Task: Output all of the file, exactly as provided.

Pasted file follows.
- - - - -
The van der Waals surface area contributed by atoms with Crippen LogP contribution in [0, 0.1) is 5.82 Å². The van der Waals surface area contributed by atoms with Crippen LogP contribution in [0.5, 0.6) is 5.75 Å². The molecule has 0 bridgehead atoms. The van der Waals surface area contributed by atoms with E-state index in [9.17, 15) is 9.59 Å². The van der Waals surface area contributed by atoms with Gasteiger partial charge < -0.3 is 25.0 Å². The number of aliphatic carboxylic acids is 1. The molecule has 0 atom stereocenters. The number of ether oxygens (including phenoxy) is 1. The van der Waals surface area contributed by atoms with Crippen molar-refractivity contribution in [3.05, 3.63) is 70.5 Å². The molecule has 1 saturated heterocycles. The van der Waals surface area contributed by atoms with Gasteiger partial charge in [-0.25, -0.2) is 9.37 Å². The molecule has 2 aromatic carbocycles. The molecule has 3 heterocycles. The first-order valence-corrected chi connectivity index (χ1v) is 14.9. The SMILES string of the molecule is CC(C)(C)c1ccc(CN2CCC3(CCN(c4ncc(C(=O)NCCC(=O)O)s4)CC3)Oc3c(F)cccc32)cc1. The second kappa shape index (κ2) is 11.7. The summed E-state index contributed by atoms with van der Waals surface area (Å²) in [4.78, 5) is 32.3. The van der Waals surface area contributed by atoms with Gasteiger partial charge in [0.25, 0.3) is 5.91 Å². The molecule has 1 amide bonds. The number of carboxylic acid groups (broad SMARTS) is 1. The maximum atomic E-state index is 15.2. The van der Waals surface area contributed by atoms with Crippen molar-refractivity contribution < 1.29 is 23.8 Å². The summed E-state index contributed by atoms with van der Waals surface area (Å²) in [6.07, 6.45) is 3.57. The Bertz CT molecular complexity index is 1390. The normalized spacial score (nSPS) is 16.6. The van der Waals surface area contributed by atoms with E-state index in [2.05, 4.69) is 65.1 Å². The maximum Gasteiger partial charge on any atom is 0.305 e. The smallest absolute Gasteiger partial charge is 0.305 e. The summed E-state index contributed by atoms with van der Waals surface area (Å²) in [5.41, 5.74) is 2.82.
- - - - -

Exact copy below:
The van der Waals surface area contributed by atoms with Crippen LogP contribution in [0, 0.1) is 5.82 Å². The van der Waals surface area contributed by atoms with Crippen LogP contribution in [0.5, 0.6) is 5.75 Å². The molecule has 0 bridgehead atoms. The van der Waals surface area contributed by atoms with E-state index in [9.17, 15) is 9.59 Å². The van der Waals surface area contributed by atoms with Gasteiger partial charge < -0.3 is 25.0 Å². The number of aliphatic carboxylic acids is 1. The molecule has 0 atom stereocenters. The number of ether oxygens (including phenoxy) is 1. The van der Waals surface area contributed by atoms with Crippen molar-refractivity contribution in [3.05, 3.63) is 70.5 Å². The molecule has 1 saturated heterocycles. The van der Waals surface area contributed by atoms with Gasteiger partial charge in [-0.25, -0.2) is 9.37 Å². The molecule has 2 aromatic carbocycles. The molecule has 3 heterocycles. The first-order valence-corrected chi connectivity index (χ1v) is 14.9. The SMILES string of the molecule is CC(C)(C)c1ccc(CN2CCC3(CCN(c4ncc(C(=O)NCCC(=O)O)s4)CC3)Oc3c(F)cccc32)cc1. The second kappa shape index (κ2) is 11.7. The summed E-state index contributed by atoms with van der Waals surface area (Å²) in [4.78, 5) is 32.3. The van der Waals surface area contributed by atoms with Gasteiger partial charge in [0.25, 0.3) is 5.91 Å². The molecule has 1 amide bonds. The number of carboxylic acid groups (broad SMARTS) is 1. The maximum atomic E-state index is 15.2. The van der Waals surface area contributed by atoms with Crippen molar-refractivity contribution < 1.29 is 23.8 Å². The summed E-state index contributed by atoms with van der Waals surface area (Å²) in [6.07, 6.45) is 3.57. The Bertz CT molecular complexity index is 1390. The normalized spacial score (nSPS) is 16.6. The van der Waals surface area contributed by atoms with E-state index in [2.05, 4.69) is 65.1 Å². The maximum Gasteiger partial charge on any atom is 0.305 e. The smallest absolute Gasteiger partial charge is 0.305 e. The summed E-state index contributed by atoms with van der Waals surface area (Å²) in [5.41, 5.74) is 2.82.